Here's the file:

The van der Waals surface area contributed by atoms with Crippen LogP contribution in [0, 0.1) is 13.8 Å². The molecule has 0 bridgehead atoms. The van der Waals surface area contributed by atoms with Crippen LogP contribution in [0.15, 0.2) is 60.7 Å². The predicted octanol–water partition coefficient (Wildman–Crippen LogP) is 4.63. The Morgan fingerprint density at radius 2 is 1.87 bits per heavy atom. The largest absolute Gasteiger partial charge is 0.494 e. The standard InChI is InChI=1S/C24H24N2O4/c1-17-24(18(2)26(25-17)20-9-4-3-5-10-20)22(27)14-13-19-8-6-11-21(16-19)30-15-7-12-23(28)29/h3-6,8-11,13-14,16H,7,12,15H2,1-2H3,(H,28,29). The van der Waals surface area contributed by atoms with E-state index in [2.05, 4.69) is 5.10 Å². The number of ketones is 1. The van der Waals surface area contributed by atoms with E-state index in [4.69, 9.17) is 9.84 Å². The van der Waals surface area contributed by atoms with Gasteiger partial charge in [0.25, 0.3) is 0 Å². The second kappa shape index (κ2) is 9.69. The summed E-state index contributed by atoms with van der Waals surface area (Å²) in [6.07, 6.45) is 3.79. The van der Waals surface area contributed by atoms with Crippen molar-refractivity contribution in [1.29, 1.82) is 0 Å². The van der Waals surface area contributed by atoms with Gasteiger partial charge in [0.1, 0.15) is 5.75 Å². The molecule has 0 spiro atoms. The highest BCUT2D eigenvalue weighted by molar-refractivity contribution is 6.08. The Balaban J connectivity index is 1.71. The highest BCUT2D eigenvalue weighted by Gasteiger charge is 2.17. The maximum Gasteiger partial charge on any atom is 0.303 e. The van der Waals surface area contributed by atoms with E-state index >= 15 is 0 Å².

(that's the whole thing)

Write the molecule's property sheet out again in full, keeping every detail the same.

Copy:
The van der Waals surface area contributed by atoms with Crippen LogP contribution in [0, 0.1) is 13.8 Å². The molecule has 0 bridgehead atoms. The van der Waals surface area contributed by atoms with Crippen LogP contribution in [0.15, 0.2) is 60.7 Å². The predicted octanol–water partition coefficient (Wildman–Crippen LogP) is 4.63. The Morgan fingerprint density at radius 2 is 1.87 bits per heavy atom. The largest absolute Gasteiger partial charge is 0.494 e. The standard InChI is InChI=1S/C24H24N2O4/c1-17-24(18(2)26(25-17)20-9-4-3-5-10-20)22(27)14-13-19-8-6-11-21(16-19)30-15-7-12-23(28)29/h3-6,8-11,13-14,16H,7,12,15H2,1-2H3,(H,28,29). The van der Waals surface area contributed by atoms with E-state index in [2.05, 4.69) is 5.10 Å². The number of ketones is 1. The van der Waals surface area contributed by atoms with E-state index in [4.69, 9.17) is 9.84 Å². The van der Waals surface area contributed by atoms with Gasteiger partial charge in [0.25, 0.3) is 0 Å². The second kappa shape index (κ2) is 9.69. The summed E-state index contributed by atoms with van der Waals surface area (Å²) in [6.07, 6.45) is 3.79. The van der Waals surface area contributed by atoms with Crippen molar-refractivity contribution in [1.29, 1.82) is 0 Å². The van der Waals surface area contributed by atoms with Gasteiger partial charge in [0.1, 0.15) is 5.75 Å². The molecule has 0 spiro atoms. The highest BCUT2D eigenvalue weighted by molar-refractivity contribution is 6.08. The Balaban J connectivity index is 1.71. The highest BCUT2D eigenvalue weighted by Gasteiger charge is 2.17. The maximum Gasteiger partial charge on any atom is 0.303 e. The van der Waals surface area contributed by atoms with E-state index >= 15 is 0 Å².